(label "TickTest"
(/
(+ (time-truncate 1h (subsample 1h count
(keep (- ref (tick-test source code d1 d2)) = 0))))
(+ (time-truncate 1h (subsample 1h count ref)))))
(label "[0%-100%] scale" (timeserie d1 1 d1 0 d2 0))
]
```

### Hampel Filter

The Hampel filter is a member of the class of decision filters that replaces the central value in the data window with the median if it lies far enough from the median to be deemed an outlier.
A more in depth presentation can be found in **Generalized Hampel Filters**.

```
; Hampel Filter on timeserie ts
; w is half window size
; n number of sigmas to check for outliers
(defn hampel-filter[ts w n]
; filter point by point ab is [value histogram]
; median & sd done directly on histogram (last ab)
(defn one-hampel[ab]
(def x0 (median (last ab)))
; scale factor for Gaussian distribution
(def s0 (* 1.4826 (sd (last ab))))
(cond
(> (abs (- (first ab) x0)) (* n s0)) x0
(first ab)))
(map one-hampel
(sync ;synchronize value at t and histo at t+w
ts
(clockref
; 2*w+1 sliding window histogram
(sliding (+ (* 2 w) 1) hist
(backward ts w))))))
; Apply on real data
(def start 2018-06-06)
(def stop 2018-06-24)
(def temperature
(timeserie @"Temp_int" "mellisphera" "Ruche000" start stop))
[
(label "T°raw" temperature)
(label "T°filtered"
(hampel-filter temperature 5 1.2))
]
```

### Finance algorithms applied to hive monitoring

Applying finance time series algorithms to hive temperature allows honey bee health monitoring.

When honey bees are sick, they are unable to keep inside hive temperature constant. So if inside temperature is strongly correlated to outside temperature honey bees are probably sick.

Here we are using Hayashi-Yoshida to compute correlation between in and out T° as they are asynchronous time series.

Then we smooth result using time-weighted average. If result is bigger than a defined threshold we switch alert ON.

Data gracefully provided by **Mellisphera**

```
(defn hayashi-yoshida [w x y]
"correlation over w"
(/
(sliding w +
(*
(delta x)
(delta y)))
(sqrt
(*
(sliding w + (* (delta x) (delta x)))
(sliding w + (* (delta y) (delta y)))))))
(defn twap[w ts]
"time weighted over w"
(/
(sliding w + (* (forward ts) (delta (time-as-value ts))))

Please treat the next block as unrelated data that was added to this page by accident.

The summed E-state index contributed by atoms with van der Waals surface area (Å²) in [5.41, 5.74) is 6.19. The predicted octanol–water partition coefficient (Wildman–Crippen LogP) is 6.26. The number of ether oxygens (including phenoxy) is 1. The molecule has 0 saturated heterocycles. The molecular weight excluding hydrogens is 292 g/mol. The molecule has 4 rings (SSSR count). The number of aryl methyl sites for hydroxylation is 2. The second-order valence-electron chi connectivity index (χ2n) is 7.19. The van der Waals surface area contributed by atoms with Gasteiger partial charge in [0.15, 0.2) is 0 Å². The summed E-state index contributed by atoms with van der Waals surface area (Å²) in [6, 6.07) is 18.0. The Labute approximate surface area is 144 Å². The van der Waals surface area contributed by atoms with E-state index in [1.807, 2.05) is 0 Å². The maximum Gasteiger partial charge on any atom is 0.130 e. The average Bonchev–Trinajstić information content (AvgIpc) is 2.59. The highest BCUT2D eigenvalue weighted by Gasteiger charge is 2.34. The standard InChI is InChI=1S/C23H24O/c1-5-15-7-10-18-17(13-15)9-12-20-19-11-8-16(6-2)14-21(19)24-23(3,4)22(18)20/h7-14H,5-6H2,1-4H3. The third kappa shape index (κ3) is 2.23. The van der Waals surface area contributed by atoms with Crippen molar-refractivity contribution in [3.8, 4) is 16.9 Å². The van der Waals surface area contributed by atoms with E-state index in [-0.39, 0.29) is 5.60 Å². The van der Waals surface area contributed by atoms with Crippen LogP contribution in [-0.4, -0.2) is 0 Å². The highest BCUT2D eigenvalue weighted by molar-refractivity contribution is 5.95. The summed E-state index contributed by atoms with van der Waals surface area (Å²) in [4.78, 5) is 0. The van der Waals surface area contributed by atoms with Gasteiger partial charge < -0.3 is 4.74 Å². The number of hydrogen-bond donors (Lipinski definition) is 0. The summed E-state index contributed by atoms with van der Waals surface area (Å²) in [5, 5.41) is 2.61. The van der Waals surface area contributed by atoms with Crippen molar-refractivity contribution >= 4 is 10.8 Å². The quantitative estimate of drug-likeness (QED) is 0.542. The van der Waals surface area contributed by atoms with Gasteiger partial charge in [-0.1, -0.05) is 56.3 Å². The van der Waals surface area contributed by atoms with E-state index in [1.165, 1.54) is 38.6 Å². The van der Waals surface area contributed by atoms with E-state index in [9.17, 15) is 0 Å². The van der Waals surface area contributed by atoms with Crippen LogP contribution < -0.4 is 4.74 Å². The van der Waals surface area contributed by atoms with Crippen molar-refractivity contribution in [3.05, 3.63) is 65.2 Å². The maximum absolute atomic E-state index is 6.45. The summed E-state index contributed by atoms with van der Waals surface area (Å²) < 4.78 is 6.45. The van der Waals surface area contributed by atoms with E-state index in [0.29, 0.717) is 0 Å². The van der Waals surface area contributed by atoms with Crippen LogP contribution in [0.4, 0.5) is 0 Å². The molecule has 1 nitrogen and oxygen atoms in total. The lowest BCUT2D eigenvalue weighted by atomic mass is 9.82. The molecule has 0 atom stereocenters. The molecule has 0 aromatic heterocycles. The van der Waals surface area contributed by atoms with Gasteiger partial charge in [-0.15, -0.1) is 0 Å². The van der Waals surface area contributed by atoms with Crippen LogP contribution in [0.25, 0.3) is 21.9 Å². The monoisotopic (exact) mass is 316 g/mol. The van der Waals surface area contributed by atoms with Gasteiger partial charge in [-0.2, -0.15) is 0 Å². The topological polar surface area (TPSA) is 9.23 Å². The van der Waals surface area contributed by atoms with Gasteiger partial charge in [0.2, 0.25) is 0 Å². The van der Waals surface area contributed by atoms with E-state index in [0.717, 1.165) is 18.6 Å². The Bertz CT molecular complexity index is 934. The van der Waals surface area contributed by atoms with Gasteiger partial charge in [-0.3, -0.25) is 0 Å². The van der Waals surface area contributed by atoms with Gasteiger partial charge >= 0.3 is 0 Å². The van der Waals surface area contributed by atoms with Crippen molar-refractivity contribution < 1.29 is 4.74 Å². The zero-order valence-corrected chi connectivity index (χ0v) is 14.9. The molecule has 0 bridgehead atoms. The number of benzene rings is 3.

(sliding w + (delta (time-as-value ts)))))
(defn alert[in out whayashi wtwap th]
"alert when weighted average correlation >threshold"
(sign (- (twap wtwap (hayashi-yoshida whayashi in out)) th)))
;parameters definition
(def start 2018-05-15)
(def stop 2018-07-07)
(def out
(timeserie @"Temp_ext" "mellisphera" "Ruche000" start stop))
(def in
(timeserie @"Temp_int" "mellisphera" "Ruche000" start stop))
(defn norm[ts]
(* 5 (+ 1 ts)))
(def w1 12h)
(def w2 6h)
(def threshold 0.83)
[
(label "T°hive" in)
(label "Ok" (norm (* -1 (alert in out w1 w2 threshold))))
(label "T°out" out)
(label "Alert" (norm (alert in out w1 w2 threshold)))
(label "Raw correlation" (hayashi-yoshida w1 in out))
(label "Smoothed correlation" (twap w2 (hayashi-yoshida w1 in out)))
]
```

### Meteorology Statistics

In this example, we compute autocorrelation on some meteorology data. Once again, we use Hayashi-Yoshida between a timeserie and delayed copys of the same timeserie to get a full picture of autocorrelation.

Data comes from MeteoNet, it spans 3 years (2016-2018) with approximatly one point ever 6 minutes. We compute autocorrelation for 3 values:

- Humidity (humidité in french)
- Temperature (température)
- Pressure (pression)

**WARNING can be slow to graph (>20s): 181 Millions points explored.**

- each serie is 250.000 points long
- each step needs full serie and its delayed copy (x2)
- there are 121 steps for each serie (step is 24 minutes)
- there are 3 series

So a total of 250.000x2x121x3 = 181 Millions points to explore.

#### What can we conclude?

- Maximum value at 0s because every timeserie is perfectly correlated with itself.
- Each curve is perfectly sysmetrical because stop is the opposite of start.
- Humidity and temperature show same behavior with maximum correlation at ±24h and mininum at ±12h.
- This is due to night and day cycle, current temperature (or humidity) variation (increase or decrease) has the same direction as 24h ago.
- Current temperature (or humidity) variation has the opposite direction as 12h ago.

- Pressure autocorrelation is more “funny” with 2 maxima at ±24h and ±12h, this is a nice evidence of atmospheric tide.

```
(defn hayashi-yoshida [x y]
"full serie Hayashi Yoshida correlation estimator"
(/
(vget (last (+
(*
(delta (prune x))
(delta (prune y))))))
(sqrt
(vget (last (*
(last (+ (sqr (delta (prune x)))))
(last (+ (sqr (delta (prune y)))))
))))))
(defn autocorrelation[ts w]
"Autocorrelation with a w lag"
(cond ;trick to hit cache
(< w 0D) (hayashi-yoshida (- ts w) ts)
(hayashi-yoshida ts (+ ts w))))
;used arguments
(def
start 2016-01-01
stop 2018-12-31
biard "86027001"; aéroport Biard
station biard
step 24m
)
(defn ts[field]
"MeteoNet station field full timeserie"
(timeserie field "meteonet" station start stop))
(defn tscor[field step]
"timeserie autocorrelation from -24 to +24h step by step"
(label (str field)
(map-reduce-arg
(fn[w] (autocorrelation (ts field) w))
all
(range -24h 24h step))))
;show autocorrel for humidity, temperature and pressure
[
(label "humidité" (tscor @"hu" step))
(label "température" (tscor @"t" step))
(label "pression" (tscor @"psl" step))
]
```